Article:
(The writer is a Reuters contributor. The opinions expressed are his own.)
By Chris Taylor
NEW YORK, Dec 7 (Reuters) - Sometimes in life, the best teachers are not elder statesmen who have been around for decades. Sometimes we can learn the most from young entrepreneurs who are creating something new.
Take Luvvie Ajayi, the 32-year-old author, speaker and digital strategist. She came to the United States from Nigeria as a kid, built a voice and brand and community through her blog Awesomely Luvvie (awesomelyluvvie.com/), about pop culture, technology and activism. She became a best-selling author with her book “I’m Judging You,” which was then optioned by Hollywood power player Shonda Rhimes.
For the latest in Reuters’ “Life Lessons” series, we sat down with Ajayi to find out how young entrepreneurs can carve out a space for themselves in a rapidly changing world.
Q: Did coming from Nigeria as a 9-year-old give you a unique perspective on American life?
A: There was definitely some culture shock. I had never been the “other girl” and now I was in a new place where my name was different, my skin was different and my accent was different. I was no longer the default, so there was a huge adjustment.
Q: When you started blogging, did you ever think you would develop hundreds of thousands of readers?
A: For me it was more of a hobby than anything. I didn’t really think about how I would cut through all the noise and how I could stand out. There was no expectation and no strategy at all. I was just enjoying writing in a way that was real to me.
Q: At what point did you realize this hobby was going to the next level?
A: I got laid off as a marketing coordinator in 2010 and even then, I didn’t look at my blog as a career. Very few people had been able to take a blog to an extremely successful level. Then in 2012 I got press credentials to cover the Academy Awards and there I was right alongside journalists from places like the BBC, hanging out with the heads of huge media conglomerates. That’s when I first understood the power of what I was doing.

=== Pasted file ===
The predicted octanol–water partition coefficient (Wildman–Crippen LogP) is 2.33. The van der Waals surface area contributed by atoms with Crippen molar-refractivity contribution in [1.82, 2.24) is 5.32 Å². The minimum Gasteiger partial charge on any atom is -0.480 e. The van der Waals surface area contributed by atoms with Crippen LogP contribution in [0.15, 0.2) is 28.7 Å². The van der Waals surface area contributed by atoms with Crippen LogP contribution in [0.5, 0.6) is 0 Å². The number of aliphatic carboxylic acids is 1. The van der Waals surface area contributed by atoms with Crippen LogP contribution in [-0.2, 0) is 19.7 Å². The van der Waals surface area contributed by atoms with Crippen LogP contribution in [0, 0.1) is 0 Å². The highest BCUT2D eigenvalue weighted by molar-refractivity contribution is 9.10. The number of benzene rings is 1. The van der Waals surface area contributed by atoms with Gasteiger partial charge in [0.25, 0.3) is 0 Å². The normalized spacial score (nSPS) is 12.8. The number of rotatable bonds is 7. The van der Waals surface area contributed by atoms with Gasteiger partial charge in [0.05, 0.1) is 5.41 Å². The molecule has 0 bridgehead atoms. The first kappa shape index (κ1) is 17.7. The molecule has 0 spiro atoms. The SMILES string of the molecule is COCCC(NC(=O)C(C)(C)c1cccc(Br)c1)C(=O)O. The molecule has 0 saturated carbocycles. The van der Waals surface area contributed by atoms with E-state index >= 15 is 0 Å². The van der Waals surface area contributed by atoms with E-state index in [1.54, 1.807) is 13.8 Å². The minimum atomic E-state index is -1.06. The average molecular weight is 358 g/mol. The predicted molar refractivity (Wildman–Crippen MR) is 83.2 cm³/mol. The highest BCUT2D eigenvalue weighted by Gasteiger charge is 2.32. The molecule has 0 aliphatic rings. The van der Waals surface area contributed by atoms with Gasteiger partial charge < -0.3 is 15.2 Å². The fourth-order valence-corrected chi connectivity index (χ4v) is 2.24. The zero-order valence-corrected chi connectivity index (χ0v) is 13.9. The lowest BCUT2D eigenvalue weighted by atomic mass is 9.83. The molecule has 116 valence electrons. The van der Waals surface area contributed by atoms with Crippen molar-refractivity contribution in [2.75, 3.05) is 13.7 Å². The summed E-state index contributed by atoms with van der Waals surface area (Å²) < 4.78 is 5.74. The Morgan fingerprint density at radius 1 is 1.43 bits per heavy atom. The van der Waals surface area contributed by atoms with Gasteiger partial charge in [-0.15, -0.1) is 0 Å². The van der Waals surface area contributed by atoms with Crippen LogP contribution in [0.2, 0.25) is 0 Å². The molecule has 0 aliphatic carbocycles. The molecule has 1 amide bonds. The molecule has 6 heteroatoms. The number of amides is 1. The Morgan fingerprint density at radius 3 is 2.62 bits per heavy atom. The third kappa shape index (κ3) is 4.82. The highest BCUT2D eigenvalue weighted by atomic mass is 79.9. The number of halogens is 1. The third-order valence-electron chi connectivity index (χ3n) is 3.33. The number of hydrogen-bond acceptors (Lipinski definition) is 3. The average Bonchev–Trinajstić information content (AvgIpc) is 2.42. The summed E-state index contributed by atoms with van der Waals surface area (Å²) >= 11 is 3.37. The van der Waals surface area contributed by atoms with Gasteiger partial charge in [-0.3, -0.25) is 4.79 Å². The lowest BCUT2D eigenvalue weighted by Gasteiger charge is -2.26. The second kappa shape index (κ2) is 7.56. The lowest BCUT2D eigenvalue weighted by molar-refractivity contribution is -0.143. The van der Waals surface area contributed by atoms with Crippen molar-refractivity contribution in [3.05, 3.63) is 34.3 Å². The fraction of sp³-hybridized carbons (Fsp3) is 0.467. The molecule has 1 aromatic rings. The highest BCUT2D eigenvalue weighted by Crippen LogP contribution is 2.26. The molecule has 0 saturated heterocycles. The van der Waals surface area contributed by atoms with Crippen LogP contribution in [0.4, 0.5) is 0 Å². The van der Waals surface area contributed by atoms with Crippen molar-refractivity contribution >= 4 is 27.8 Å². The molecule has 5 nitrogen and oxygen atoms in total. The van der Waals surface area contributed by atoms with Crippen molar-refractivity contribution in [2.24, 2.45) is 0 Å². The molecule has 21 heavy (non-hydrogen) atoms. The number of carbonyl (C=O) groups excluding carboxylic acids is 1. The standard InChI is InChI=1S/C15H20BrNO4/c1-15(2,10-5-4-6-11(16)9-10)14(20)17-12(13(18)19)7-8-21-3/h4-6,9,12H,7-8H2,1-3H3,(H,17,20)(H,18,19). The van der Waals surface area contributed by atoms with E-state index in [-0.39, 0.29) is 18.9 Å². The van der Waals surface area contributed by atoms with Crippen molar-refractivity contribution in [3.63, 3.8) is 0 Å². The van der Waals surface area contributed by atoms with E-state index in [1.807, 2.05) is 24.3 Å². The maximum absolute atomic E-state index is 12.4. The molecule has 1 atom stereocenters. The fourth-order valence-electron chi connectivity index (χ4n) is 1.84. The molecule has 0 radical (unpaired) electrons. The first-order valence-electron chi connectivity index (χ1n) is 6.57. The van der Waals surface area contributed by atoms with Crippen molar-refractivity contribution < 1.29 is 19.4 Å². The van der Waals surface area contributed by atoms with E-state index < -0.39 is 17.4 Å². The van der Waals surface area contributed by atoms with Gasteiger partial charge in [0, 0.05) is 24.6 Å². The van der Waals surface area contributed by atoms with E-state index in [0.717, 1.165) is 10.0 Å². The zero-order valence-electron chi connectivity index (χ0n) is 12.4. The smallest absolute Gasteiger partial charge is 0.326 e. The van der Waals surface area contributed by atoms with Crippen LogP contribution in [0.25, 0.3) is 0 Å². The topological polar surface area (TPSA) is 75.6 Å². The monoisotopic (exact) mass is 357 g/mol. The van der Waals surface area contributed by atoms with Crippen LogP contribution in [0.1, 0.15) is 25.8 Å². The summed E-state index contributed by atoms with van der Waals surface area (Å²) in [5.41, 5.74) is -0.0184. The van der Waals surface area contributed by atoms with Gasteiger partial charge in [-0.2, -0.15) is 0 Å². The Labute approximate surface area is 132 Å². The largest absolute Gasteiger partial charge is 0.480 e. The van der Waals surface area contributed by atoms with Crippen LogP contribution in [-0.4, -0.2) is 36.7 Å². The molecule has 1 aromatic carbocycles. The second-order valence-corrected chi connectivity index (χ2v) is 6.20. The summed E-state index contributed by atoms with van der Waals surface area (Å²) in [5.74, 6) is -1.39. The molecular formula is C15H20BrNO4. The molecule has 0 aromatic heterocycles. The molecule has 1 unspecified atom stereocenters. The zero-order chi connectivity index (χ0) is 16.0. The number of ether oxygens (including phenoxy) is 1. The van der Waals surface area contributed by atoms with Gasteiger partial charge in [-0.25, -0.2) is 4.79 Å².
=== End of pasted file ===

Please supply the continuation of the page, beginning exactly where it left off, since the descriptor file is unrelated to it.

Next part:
Q: When money started coming in, how did you handle that?
A: I didn’t start balling out in any way. I did buy my first place this year, in Chicago. But I’m trying to be responsible, and think about things like retirement. I have a team around me to tell me the best way to handle it.
Q: What advice do you have for other entrepreneurs starting out?
A: Make sure you succeed on your own terms. I wasn’t the only person out there writing about pop culture and race, but I stayed true to my voice, and people felt attracted to that. They said it felt like they were having brunch with their best friend.
Q: What about the business side of success, any words of caution?
A: Even if there is no one else on your team, get an attorney. You can’t afford not to have a lawyer. For the last five years I have had a lawyer to review contracts. If I don’t notice something, they notice it. It’s a great way to stay on top of everything and not be taken advantage of. Because people will absolutely try to take advantage of you if they can.
Q: Where have you directed your philanthropic time and money?
A: I co-founded the Red Pump Project nine years ago, to raise awareness for HIV/AIDS issues. I met someone in college who had 20 cousins all living with a relative in Malawi, because all their parents had died of AIDS complications. That woke me up that this is still an issue.
Q: What life lessons have served you well so far?
A: Underpromise and overdeliver. People will be pleasantly surprised that you gave more than they expected. And remember that there is always room for us to be better and do better. That’s what I am calling for. Not just everybody else – myself, too. (Editing by Beth Pinsker and Bill Trott)